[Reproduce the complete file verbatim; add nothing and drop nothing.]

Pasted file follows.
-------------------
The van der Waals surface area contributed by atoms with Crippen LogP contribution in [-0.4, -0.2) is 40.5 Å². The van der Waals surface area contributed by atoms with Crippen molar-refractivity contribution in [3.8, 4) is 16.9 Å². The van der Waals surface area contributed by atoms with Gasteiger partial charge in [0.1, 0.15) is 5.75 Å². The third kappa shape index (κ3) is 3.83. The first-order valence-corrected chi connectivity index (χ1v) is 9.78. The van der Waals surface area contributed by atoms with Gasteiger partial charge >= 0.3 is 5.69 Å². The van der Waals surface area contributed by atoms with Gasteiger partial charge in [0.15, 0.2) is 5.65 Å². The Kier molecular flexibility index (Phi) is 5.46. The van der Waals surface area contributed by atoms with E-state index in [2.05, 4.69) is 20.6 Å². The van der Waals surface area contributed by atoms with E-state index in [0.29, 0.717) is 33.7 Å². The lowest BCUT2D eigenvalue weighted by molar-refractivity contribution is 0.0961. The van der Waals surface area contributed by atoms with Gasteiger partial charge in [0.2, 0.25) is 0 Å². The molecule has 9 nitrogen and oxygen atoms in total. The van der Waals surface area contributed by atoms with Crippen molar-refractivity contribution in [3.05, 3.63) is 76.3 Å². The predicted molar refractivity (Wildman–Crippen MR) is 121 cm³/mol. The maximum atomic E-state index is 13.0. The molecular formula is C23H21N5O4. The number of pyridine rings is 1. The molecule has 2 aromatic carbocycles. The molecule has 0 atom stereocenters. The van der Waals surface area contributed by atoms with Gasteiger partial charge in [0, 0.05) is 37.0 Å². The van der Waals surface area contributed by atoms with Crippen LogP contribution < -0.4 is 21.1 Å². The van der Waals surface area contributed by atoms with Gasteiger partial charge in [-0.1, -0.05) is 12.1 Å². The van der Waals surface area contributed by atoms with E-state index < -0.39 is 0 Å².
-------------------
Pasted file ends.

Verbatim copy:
The van der Waals surface area contributed by atoms with Crippen LogP contribution in [-0.4, -0.2) is 40.5 Å². The van der Waals surface area contributed by atoms with Crippen molar-refractivity contribution in [3.8, 4) is 16.9 Å². The van der Waals surface area contributed by atoms with Gasteiger partial charge in [0.1, 0.15) is 5.75 Å². The third kappa shape index (κ3) is 3.83. The first-order valence-corrected chi connectivity index (χ1v) is 9.78. The van der Waals surface area contributed by atoms with Gasteiger partial charge >= 0.3 is 5.69 Å². The van der Waals surface area contributed by atoms with Gasteiger partial charge in [0.15, 0.2) is 5.65 Å². The Kier molecular flexibility index (Phi) is 5.46. The van der Waals surface area contributed by atoms with E-state index in [2.05, 4.69) is 20.6 Å². The van der Waals surface area contributed by atoms with E-state index in [0.29, 0.717) is 33.7 Å². The lowest BCUT2D eigenvalue weighted by molar-refractivity contribution is 0.0961. The van der Waals surface area contributed by atoms with Gasteiger partial charge in [0.2, 0.25) is 0 Å². The molecule has 9 nitrogen and oxygen atoms in total. The van der Waals surface area contributed by atoms with Crippen molar-refractivity contribution in [3.05, 3.63) is 76.3 Å². The predicted molar refractivity (Wildman–Crippen MR) is 121 cm³/mol. The maximum atomic E-state index is 13.0. The molecular formula is C23H21N5O4. The number of pyridine rings is 1. The molecule has 2 aromatic carbocycles. The molecule has 0 atom stereocenters. The van der Waals surface area contributed by atoms with Gasteiger partial charge in [0, 0.05) is 37.0 Å². The van der Waals surface area contributed by atoms with Crippen LogP contribution < -0.4 is 21.1 Å². The van der Waals surface area contributed by atoms with Gasteiger partial charge in [-0.1, -0.05) is 12.1 Å². The van der Waals surface area contributed by atoms with E-state index < -0.39 is 0 Å².